Banking shares plunged on the Madrid stock exchange after the Spanish government said it has been forced into its first bank rescue since the financial crisis began.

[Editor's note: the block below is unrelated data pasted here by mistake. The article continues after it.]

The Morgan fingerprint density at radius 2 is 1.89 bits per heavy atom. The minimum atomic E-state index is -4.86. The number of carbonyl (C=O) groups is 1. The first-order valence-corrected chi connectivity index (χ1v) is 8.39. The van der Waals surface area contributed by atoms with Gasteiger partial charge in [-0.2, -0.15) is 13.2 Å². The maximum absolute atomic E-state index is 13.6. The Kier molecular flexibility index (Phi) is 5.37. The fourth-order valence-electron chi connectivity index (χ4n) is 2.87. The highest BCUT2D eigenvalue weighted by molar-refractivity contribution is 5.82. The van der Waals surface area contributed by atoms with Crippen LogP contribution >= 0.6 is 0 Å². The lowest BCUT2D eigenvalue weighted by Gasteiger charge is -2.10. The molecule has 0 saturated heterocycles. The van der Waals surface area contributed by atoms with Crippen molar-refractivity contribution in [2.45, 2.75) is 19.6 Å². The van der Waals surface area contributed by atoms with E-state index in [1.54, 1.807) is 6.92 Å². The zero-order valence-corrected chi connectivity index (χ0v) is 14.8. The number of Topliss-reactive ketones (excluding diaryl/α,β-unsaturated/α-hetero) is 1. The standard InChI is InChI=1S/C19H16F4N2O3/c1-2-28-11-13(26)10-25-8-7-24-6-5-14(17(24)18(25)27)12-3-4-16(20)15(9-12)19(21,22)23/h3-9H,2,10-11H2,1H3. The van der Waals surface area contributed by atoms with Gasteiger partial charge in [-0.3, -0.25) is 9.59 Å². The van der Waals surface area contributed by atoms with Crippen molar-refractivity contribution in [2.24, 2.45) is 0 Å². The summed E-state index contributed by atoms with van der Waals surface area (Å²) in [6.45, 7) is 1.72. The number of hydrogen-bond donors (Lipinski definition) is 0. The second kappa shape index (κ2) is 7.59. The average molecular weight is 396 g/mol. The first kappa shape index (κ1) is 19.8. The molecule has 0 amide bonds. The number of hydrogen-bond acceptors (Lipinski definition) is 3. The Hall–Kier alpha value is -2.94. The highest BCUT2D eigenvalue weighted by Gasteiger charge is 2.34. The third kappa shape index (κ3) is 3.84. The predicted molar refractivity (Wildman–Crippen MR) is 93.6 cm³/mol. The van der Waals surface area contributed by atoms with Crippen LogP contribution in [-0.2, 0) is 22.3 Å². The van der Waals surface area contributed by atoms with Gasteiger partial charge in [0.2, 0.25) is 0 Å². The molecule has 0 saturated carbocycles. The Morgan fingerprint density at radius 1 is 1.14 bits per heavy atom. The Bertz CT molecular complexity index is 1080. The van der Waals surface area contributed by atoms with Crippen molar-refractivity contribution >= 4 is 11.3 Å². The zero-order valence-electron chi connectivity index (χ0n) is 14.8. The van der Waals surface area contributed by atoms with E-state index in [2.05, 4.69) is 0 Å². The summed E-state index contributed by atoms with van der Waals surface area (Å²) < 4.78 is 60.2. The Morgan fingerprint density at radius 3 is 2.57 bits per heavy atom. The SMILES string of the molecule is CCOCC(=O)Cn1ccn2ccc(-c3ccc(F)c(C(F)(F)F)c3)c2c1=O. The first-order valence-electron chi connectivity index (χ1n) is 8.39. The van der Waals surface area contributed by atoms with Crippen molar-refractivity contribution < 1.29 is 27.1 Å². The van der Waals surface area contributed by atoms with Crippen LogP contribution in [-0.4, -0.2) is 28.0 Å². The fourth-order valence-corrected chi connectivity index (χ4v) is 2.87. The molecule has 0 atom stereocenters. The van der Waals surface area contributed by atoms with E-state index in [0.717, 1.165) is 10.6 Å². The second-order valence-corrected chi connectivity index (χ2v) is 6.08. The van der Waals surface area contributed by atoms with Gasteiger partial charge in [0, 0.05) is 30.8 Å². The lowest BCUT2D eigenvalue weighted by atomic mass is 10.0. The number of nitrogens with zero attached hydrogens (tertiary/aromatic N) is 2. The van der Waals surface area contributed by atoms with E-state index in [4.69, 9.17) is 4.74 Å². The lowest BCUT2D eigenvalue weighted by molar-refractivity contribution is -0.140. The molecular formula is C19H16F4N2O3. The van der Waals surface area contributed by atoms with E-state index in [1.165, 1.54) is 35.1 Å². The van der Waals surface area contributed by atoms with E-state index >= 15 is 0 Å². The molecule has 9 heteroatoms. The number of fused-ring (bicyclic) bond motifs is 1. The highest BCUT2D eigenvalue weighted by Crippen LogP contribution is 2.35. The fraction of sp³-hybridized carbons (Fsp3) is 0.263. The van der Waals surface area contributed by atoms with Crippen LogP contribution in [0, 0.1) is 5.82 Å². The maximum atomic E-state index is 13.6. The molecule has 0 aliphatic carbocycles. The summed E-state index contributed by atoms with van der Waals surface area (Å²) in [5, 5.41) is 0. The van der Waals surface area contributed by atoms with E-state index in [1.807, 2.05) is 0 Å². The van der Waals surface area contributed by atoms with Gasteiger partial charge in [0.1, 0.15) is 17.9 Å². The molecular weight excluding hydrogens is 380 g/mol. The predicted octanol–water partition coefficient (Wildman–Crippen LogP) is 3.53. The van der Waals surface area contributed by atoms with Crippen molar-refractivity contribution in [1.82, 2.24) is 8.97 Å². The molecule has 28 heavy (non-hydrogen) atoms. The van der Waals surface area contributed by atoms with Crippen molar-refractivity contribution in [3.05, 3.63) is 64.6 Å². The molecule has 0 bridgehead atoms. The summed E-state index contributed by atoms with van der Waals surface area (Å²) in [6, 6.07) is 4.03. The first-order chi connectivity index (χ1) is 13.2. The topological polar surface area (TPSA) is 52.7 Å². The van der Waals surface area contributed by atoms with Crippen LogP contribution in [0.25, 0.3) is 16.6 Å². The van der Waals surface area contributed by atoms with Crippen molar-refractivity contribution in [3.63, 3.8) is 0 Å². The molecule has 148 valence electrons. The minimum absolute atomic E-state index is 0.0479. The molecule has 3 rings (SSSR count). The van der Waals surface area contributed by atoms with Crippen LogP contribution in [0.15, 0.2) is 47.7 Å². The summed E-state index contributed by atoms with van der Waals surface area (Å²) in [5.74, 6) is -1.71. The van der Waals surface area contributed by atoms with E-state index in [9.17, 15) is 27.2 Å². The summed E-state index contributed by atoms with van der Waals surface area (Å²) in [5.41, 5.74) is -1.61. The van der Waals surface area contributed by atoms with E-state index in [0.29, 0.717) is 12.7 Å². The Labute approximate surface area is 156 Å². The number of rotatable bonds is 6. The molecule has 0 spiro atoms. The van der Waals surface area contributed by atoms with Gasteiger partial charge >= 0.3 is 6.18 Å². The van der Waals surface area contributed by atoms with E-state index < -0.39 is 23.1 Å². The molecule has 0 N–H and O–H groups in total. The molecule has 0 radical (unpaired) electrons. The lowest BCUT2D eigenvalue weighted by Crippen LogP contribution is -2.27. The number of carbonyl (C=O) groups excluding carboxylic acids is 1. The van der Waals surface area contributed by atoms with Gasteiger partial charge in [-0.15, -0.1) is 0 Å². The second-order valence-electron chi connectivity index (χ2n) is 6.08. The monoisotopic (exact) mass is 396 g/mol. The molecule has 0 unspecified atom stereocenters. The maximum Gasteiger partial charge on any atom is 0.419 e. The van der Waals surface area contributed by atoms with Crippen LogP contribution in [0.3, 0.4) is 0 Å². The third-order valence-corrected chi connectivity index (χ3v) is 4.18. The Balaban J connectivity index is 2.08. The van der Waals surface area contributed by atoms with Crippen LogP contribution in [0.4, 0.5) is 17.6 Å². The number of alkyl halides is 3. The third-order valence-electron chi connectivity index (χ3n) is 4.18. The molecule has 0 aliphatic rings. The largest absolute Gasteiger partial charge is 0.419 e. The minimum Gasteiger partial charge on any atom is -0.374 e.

Spain’s central bank will assume management of the regional savings bank Caja Castilla la Mancha. It will pump liquidity into CMM to keep it afloat, backed by government loan guarantees of up to nine billion euros. Spain’s Deputy Prime Minister, Cristina Fernández de la Vega, said: “Caja Castilla la Mancha will meet all its obligations. I repeat, everybody should remain calm because their savings and their money are guaranteed.” Finance Minister Pedro Solbes said: “It is a solvent organisation. Its net capital is positive. Of that there’s no doubt. There’s no financial hole in Caja Castilla la Mancha’s accounts.” Solbes insisted this was an isolated case, and that overall the Spanish banking system remains “extremely healthy” but analysts fear other savings banks could also be hit by the collapse in Spanish property prices. In another sign of the effects of the financial crisis, inflation fell in Spain in March by 0.1 percent. It is the first year-on-year fall in consumer prices by a euro zone country during this crisis. The figures were however distorted by the fact that Easter fell in March last year and boosted prices then.